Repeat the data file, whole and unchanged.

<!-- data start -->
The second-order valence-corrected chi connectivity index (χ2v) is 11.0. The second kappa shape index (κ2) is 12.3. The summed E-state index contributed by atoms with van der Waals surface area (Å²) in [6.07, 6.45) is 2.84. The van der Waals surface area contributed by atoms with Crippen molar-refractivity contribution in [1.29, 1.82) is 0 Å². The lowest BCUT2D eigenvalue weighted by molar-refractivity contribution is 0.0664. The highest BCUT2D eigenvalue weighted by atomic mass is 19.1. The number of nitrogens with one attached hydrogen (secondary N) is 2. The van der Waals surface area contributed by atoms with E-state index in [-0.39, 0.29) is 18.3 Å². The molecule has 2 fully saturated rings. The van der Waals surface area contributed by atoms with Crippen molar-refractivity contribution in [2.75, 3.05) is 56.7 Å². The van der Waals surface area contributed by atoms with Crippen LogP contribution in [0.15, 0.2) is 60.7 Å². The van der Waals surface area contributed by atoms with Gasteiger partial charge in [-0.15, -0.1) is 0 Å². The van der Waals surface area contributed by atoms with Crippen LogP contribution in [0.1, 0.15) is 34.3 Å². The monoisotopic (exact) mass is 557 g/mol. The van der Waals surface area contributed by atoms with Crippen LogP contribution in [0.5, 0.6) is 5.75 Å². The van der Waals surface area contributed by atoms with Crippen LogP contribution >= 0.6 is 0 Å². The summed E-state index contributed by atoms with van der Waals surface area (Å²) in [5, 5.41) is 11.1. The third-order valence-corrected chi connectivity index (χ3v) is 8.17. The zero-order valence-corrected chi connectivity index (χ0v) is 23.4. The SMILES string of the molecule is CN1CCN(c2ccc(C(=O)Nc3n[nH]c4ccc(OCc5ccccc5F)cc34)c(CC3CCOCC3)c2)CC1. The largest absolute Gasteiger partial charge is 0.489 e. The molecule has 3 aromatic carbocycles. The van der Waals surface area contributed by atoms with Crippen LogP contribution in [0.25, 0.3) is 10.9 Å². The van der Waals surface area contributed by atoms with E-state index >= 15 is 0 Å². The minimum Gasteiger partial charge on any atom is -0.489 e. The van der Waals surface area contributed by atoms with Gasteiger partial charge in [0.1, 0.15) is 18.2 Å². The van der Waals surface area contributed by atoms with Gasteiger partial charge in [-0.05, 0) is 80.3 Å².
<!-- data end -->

The second-order valence-corrected chi connectivity index (χ2v) is 11.0. The second kappa shape index (κ2) is 12.3. The summed E-state index contributed by atoms with van der Waals surface area (Å²) in [6.07, 6.45) is 2.84. The van der Waals surface area contributed by atoms with Crippen molar-refractivity contribution in [1.29, 1.82) is 0 Å². The lowest BCUT2D eigenvalue weighted by molar-refractivity contribution is 0.0664. The highest BCUT2D eigenvalue weighted by atomic mass is 19.1. The number of nitrogens with one attached hydrogen (secondary N) is 2. The van der Waals surface area contributed by atoms with E-state index in [-0.39, 0.29) is 18.3 Å². The molecule has 2 fully saturated rings. The van der Waals surface area contributed by atoms with Crippen molar-refractivity contribution in [2.75, 3.05) is 56.7 Å². The van der Waals surface area contributed by atoms with Crippen LogP contribution in [0.15, 0.2) is 60.7 Å². The van der Waals surface area contributed by atoms with Gasteiger partial charge in [-0.15, -0.1) is 0 Å². The van der Waals surface area contributed by atoms with Crippen LogP contribution in [0.1, 0.15) is 34.3 Å². The monoisotopic (exact) mass is 557 g/mol. The van der Waals surface area contributed by atoms with Crippen LogP contribution in [0.5, 0.6) is 5.75 Å². The van der Waals surface area contributed by atoms with Crippen LogP contribution >= 0.6 is 0 Å². The summed E-state index contributed by atoms with van der Waals surface area (Å²) in [5, 5.41) is 11.1. The third-order valence-corrected chi connectivity index (χ3v) is 8.17. The zero-order valence-corrected chi connectivity index (χ0v) is 23.4. The SMILES string of the molecule is CN1CCN(c2ccc(C(=O)Nc3n[nH]c4ccc(OCc5ccccc5F)cc34)c(CC3CCOCC3)c2)CC1. The largest absolute Gasteiger partial charge is 0.489 e. The molecule has 3 aromatic carbocycles. The van der Waals surface area contributed by atoms with Crippen LogP contribution in [0.25, 0.3) is 10.9 Å². The van der Waals surface area contributed by atoms with E-state index >= 15 is 0 Å². The minimum Gasteiger partial charge on any atom is -0.489 e. The van der Waals surface area contributed by atoms with Gasteiger partial charge in [0.1, 0.15) is 18.2 Å². The van der Waals surface area contributed by atoms with Gasteiger partial charge in [-0.05, 0) is 80.3 Å².